Wrong, wrong and wrong again – a response to “Latvia: let the lat go”

July 31, 2009

morten-hansen1– Morten Hansen is a guest columnist, the views expressed are his own. He is head of the economics department at the Stockholm School of Economics in Riga –

The debate for or against a Latvian fixed exchange rate rages on. There are good pieces of analyses on both sides of the debate, there are less good ones, there are mediocre ones – and then there is Jonathan Ford’s “Latvia: let the lat go” from 29 July.

The article does not argue why the lat should be devalued –- fair enough, the arguments have been heard before. Neither does it mention all the potential risks of devaluation such as a currency collapse but I can live with that, too. But an 804-word article that contains no less than 10 – 10! – inaccuracies or outright wrong statements is highly objectionable.

For those who have read Mr. Ford’s article allow me to make comments on these 10 points.

“The central bank has been obliged to raise interest rates” –- no it lowered its refinancing rate from six percent to five percent on 24 March 2009 and to four percent on 24 May. And lat rates are not that important anyway for Latvians as most loans are in euro.

“… a host of non-Latvians … have urged the small Baltic state to cleave to its currency board system”. Latvia operates a fixed exchange rate system that allows the lat to fluctuate at +/- one percent around a parity of 0.702804 LVL/EUR; it is not a currency board. More importantly a host of non-Latvians have recommended devaluation (Nouriel Roubini and Kenneth Rogoff among others), arguing that maintaining the peg is a foreign plot is just plain wrong –- it is actually the Latvian authorities that have demanded this.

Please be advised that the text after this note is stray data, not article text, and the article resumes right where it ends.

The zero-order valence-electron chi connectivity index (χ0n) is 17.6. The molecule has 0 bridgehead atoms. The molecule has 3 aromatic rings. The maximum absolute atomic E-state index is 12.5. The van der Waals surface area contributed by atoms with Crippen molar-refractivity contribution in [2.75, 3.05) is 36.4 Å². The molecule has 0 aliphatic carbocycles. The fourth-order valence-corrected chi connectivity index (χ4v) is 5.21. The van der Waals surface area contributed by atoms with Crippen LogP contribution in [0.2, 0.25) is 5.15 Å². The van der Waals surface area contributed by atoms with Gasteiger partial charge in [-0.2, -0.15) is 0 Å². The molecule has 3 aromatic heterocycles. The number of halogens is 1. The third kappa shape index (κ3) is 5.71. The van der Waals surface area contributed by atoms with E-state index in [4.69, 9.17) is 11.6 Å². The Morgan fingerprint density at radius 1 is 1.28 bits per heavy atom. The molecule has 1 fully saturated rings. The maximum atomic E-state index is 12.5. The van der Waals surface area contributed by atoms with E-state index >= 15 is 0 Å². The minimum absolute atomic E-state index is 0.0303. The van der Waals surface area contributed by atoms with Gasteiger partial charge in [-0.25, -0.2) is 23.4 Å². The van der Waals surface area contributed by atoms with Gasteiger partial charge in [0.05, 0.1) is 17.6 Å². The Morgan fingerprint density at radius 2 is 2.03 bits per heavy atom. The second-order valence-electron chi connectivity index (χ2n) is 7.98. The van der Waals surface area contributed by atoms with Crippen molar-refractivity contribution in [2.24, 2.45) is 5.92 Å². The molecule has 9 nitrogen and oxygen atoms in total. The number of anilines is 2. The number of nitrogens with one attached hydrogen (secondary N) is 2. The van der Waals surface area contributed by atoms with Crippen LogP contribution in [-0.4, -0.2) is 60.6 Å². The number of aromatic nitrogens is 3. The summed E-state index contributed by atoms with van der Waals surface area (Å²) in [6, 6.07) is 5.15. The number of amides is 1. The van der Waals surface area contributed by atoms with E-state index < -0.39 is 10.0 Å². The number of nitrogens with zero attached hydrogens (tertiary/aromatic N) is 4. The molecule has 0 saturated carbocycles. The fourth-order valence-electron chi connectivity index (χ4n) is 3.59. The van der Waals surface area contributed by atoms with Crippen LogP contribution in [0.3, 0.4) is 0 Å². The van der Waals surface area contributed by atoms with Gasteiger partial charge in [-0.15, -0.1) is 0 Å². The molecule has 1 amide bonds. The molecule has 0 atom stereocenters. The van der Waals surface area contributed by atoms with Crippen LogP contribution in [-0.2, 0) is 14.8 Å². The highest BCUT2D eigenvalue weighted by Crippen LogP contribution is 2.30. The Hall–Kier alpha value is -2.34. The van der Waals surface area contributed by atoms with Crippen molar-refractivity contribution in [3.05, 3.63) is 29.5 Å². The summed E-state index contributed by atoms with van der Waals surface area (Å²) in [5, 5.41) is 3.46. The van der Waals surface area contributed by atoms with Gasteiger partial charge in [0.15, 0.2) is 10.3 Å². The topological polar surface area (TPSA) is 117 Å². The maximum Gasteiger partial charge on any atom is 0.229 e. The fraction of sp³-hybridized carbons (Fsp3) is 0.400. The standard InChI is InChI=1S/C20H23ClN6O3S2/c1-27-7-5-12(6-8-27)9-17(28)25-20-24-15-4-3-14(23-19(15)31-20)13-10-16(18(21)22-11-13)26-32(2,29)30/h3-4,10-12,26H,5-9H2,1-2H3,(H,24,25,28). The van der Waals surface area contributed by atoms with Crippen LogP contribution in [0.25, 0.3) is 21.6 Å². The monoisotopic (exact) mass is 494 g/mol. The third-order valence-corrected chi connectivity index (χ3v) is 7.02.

“…which pegs the lat at the wildly uncompetitive rate of 0.702804 to the euro”. Proof? I believe myself that the lat is overvalued but I haven’t seen any analysis pointing at it being “wildly uncompetitive”.

“Far from cutting spending and raising taxes, Western countries have done the opposite”. True –- and Latvia would have preferred that but due to an unsustainably procyclical fiscal policy in the boom days it is not possible as the ensuing budget deficits could not be financed as it cannot borrow in international financial markets.

Latvia can only maintain a budget deficit via the loans from the International Monetary Fund (IMF) and the European Union (EU); without those it would have to run a balanced budget which would be even more contractionary for the economy.

Mr. Ford argues, based on analysis from the 1930s that “those which clung on [to their pegs] became highly protectionist”. In the days of the EU and World Trade Organisation that analysis is hardly an indicator worth anything.

“As the de facto lender of last resort [the Germans], they had no desire to admit any more members to the currency bloc”. The lender of last resort is of course the European Central Bank and while Germany may or may not want more eurozone members, it is the Maastricht criteria and their interpretation that determines entry –- witness Slovakia that entered just half a year ago.

“This might set off contagion, with competitive devaluations across Central Europe” -– yep, and if everybody (or at least many) devalues, the impact on competitiveness will be minimal in the end and thus hardly worthwhile in the first place.

“…drafted protocols that automatically committed all the joiners to euro membership” – but the Latvians are not unhappy about this; on the contrary they crave eurozone membership!